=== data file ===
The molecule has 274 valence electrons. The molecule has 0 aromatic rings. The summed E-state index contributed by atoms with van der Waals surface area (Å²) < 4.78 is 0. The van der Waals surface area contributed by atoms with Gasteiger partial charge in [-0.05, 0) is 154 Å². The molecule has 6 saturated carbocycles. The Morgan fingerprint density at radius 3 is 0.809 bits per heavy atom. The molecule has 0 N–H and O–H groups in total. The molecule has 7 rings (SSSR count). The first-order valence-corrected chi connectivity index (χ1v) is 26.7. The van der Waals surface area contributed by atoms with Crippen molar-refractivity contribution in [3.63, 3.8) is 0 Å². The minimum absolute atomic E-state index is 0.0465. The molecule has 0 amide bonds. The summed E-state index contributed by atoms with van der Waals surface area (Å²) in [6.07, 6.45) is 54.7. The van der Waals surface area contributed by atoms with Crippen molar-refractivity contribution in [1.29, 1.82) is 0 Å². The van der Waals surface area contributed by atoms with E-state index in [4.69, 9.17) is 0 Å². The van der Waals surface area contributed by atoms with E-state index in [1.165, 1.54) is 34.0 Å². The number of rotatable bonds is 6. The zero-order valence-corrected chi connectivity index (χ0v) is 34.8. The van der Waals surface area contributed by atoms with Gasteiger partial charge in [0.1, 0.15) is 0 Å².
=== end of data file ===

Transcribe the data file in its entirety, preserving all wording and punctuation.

The molecule has 274 valence electrons. The molecule has 0 aromatic rings. The summed E-state index contributed by atoms with van der Waals surface area (Å²) < 4.78 is 0. The van der Waals surface area contributed by atoms with Gasteiger partial charge in [-0.05, 0) is 154 Å². The molecule has 6 saturated carbocycles. The Morgan fingerprint density at radius 3 is 0.809 bits per heavy atom. The molecule has 0 N–H and O–H groups in total. The molecule has 7 rings (SSSR count). The first-order valence-corrected chi connectivity index (χ1v) is 26.7. The van der Waals surface area contributed by atoms with Crippen molar-refractivity contribution in [3.63, 3.8) is 0 Å². The minimum absolute atomic E-state index is 0.0465. The molecule has 0 amide bonds. The summed E-state index contributed by atoms with van der Waals surface area (Å²) in [6.07, 6.45) is 54.7. The van der Waals surface area contributed by atoms with Crippen molar-refractivity contribution in [1.29, 1.82) is 0 Å². The van der Waals surface area contributed by atoms with E-state index in [4.69, 9.17) is 0 Å². The van der Waals surface area contributed by atoms with E-state index in [1.165, 1.54) is 34.0 Å². The number of rotatable bonds is 6. The zero-order valence-corrected chi connectivity index (χ0v) is 34.8. The van der Waals surface area contributed by atoms with Gasteiger partial charge in [0.1, 0.15) is 0 Å².